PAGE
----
Peretz, who was also a lawyer, died in 1915. He could not have imagined that 100 years later his name would star in debates of lawyers in Israel as they attempt to prove the “Sephardicness” of their Ashkenazi clients, who are prepared to pay large sums to receive a European passport.

One of these is the lawyer Adam Yadid, of the law office of David Yadid, who is an expert in obtaining foreign citizenship. Along with his clients, he also arranged a Portuguese passport for himself and his children. “I am a descendent of Rabbi Shaul Wahl, who was made king of Poland for one day,” he told Haaretz proudly, quoting from a famous legend about a 16th-century yeshiva head in Poland who rose to greatness.

Yadid is not the only Jew whose family tree leads to that king for a day. According to one genealogical research project on the subject, Karl Marx and Helena Rubenstein were also his descendants, so theoretically they would also be entitled to a Spanish or Portuguese passport today.

When asked to sketch the pathways that link his Polish family to the exile from Spain, Yadid tells of ancestors who found their way after the exile to the city of Horovice (now in the northern Czech Republic). “There, one of them was the finance minister of the king of Bohemia,” Yadid says. When the family left there, they took the name of the city with them, and were called Horowitz. One of the members of this family was Rabbi Yeshayahu Halevi Horowitz, known as the Shelah, one of the great Ashkenazi rabbis of the 17th century.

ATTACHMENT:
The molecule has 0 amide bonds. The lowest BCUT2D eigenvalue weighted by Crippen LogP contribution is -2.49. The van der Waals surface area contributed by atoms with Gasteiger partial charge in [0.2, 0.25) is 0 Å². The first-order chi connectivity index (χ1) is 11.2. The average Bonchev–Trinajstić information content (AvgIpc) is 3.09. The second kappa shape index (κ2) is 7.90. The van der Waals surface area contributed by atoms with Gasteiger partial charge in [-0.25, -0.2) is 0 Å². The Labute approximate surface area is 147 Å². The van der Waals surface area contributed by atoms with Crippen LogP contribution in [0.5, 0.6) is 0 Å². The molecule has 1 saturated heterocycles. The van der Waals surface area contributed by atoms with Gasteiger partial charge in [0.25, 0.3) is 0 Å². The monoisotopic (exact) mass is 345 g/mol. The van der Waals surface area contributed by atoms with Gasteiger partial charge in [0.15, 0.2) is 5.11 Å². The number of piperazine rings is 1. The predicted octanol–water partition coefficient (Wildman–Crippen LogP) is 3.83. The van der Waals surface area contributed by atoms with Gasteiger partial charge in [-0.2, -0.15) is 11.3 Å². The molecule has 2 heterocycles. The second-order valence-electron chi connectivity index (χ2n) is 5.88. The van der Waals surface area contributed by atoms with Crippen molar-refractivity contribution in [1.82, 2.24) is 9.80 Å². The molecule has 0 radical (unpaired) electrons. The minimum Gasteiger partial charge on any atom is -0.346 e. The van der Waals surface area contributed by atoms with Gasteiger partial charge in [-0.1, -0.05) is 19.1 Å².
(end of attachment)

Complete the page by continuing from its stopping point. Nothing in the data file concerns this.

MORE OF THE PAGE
Another path that reinforces Yadid’s connection to the Spanish exiles is through the Rappaport family, a name that some say comes from a combination of the words “rabbi,” and “Porto – the famous Portuguese port city. A famous “Ashkenazi” scion of this family is the author and playwright known by the pseudonym S. Ansky, who wrote “The Dybbuk” in Yiddish and Russian, and whose given name was Shloyme Zanvl Rappaport.

Another descendant of that family is Eli Brauner, a genealogist who has Polish citizenship and is now working to obtain Portuguese citizenship, and who says there were many Sephardic communities in Poland.

These two families – Horowitz and Rappaport – whose names today sound Ashkenazi in every way “are among the exiles in all the relevant literature,” Yadid says.

Worn-out Sephardicness